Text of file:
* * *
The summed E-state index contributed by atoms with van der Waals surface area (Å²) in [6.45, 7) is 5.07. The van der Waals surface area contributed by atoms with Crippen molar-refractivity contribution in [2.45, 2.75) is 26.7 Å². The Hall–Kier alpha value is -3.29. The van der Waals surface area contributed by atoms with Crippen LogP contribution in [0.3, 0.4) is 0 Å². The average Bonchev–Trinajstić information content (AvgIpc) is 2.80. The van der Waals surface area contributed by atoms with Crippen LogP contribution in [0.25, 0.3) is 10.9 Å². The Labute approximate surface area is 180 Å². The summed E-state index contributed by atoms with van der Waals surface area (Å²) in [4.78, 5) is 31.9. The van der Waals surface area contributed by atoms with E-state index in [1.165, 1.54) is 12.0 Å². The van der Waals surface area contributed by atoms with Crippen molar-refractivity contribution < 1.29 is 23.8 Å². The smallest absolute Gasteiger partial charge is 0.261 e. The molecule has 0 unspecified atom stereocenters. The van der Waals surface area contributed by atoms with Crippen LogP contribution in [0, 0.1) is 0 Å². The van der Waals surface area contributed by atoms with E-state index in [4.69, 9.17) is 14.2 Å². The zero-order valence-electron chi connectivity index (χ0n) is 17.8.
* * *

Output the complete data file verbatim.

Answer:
The summed E-state index contributed by atoms with van der Waals surface area (Å²) in [6.45, 7) is 5.07. The van der Waals surface area contributed by atoms with Crippen molar-refractivity contribution in [2.45, 2.75) is 26.7 Å². The Hall–Kier alpha value is -3.29. The van der Waals surface area contributed by atoms with Crippen LogP contribution in [0.3, 0.4) is 0 Å². The average Bonchev–Trinajstić information content (AvgIpc) is 2.80. The van der Waals surface area contributed by atoms with Crippen LogP contribution in [0.25, 0.3) is 10.9 Å². The Labute approximate surface area is 180 Å². The summed E-state index contributed by atoms with van der Waals surface area (Å²) in [4.78, 5) is 31.9. The van der Waals surface area contributed by atoms with E-state index in [1.165, 1.54) is 12.0 Å². The van der Waals surface area contributed by atoms with Crippen molar-refractivity contribution < 1.29 is 23.8 Å². The smallest absolute Gasteiger partial charge is 0.261 e. The molecule has 0 unspecified atom stereocenters. The van der Waals surface area contributed by atoms with Crippen LogP contribution in [0, 0.1) is 0 Å². The van der Waals surface area contributed by atoms with E-state index in [4.69, 9.17) is 14.2 Å². The zero-order valence-electron chi connectivity index (χ0n) is 17.8.